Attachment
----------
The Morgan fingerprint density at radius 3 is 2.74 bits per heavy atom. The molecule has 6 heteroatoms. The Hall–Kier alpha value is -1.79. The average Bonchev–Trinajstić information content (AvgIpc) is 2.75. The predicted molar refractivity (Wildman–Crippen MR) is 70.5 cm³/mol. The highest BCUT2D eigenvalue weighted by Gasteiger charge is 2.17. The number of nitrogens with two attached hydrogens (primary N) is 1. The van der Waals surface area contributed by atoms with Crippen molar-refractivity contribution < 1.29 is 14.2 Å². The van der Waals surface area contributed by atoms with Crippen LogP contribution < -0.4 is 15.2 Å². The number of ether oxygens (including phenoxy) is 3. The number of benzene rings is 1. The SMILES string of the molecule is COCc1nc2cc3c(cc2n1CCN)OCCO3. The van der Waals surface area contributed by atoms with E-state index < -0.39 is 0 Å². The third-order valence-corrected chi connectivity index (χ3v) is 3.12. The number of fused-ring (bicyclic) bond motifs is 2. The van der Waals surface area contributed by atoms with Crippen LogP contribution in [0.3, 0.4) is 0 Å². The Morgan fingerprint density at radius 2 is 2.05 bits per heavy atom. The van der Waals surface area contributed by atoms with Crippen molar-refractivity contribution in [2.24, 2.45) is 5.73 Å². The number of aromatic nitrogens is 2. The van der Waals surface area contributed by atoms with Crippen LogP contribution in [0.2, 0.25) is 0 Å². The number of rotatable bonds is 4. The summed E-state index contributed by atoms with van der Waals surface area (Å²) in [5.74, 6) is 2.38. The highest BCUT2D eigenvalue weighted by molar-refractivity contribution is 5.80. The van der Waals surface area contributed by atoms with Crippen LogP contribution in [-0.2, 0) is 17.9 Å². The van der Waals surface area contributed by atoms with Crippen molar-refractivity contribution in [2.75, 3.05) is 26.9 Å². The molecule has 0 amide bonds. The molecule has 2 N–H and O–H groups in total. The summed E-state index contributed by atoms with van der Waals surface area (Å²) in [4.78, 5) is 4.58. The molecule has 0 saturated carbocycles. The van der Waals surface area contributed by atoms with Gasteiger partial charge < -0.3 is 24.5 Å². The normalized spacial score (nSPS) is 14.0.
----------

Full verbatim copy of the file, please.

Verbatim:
The Morgan fingerprint density at radius 3 is 2.74 bits per heavy atom. The molecule has 6 heteroatoms. The Hall–Kier alpha value is -1.79. The average Bonchev–Trinajstić information content (AvgIpc) is 2.75. The predicted molar refractivity (Wildman–Crippen MR) is 70.5 cm³/mol. The highest BCUT2D eigenvalue weighted by Gasteiger charge is 2.17. The number of nitrogens with two attached hydrogens (primary N) is 1. The van der Waals surface area contributed by atoms with Crippen molar-refractivity contribution < 1.29 is 14.2 Å². The van der Waals surface area contributed by atoms with Crippen LogP contribution < -0.4 is 15.2 Å². The number of ether oxygens (including phenoxy) is 3. The number of benzene rings is 1. The SMILES string of the molecule is COCc1nc2cc3c(cc2n1CCN)OCCO3. The van der Waals surface area contributed by atoms with E-state index < -0.39 is 0 Å². The third-order valence-corrected chi connectivity index (χ3v) is 3.12. The number of fused-ring (bicyclic) bond motifs is 2. The van der Waals surface area contributed by atoms with Crippen LogP contribution in [0.3, 0.4) is 0 Å². The Morgan fingerprint density at radius 2 is 2.05 bits per heavy atom. The van der Waals surface area contributed by atoms with Crippen molar-refractivity contribution in [2.24, 2.45) is 5.73 Å². The number of aromatic nitrogens is 2. The van der Waals surface area contributed by atoms with Crippen LogP contribution in [0.2, 0.25) is 0 Å². The number of rotatable bonds is 4. The summed E-state index contributed by atoms with van der Waals surface area (Å²) in [5.74, 6) is 2.38. The highest BCUT2D eigenvalue weighted by molar-refractivity contribution is 5.80. The van der Waals surface area contributed by atoms with Crippen LogP contribution in [-0.2, 0) is 17.9 Å². The van der Waals surface area contributed by atoms with Crippen molar-refractivity contribution in [2.75, 3.05) is 26.9 Å². The molecule has 0 amide bonds. The molecule has 2 N–H and O–H groups in total. The summed E-state index contributed by atoms with van der Waals surface area (Å²) in [4.78, 5) is 4.58. The molecule has 0 saturated carbocycles. The van der Waals surface area contributed by atoms with Gasteiger partial charge < -0.3 is 24.5 Å². The normalized spacial score (nSPS) is 14.0.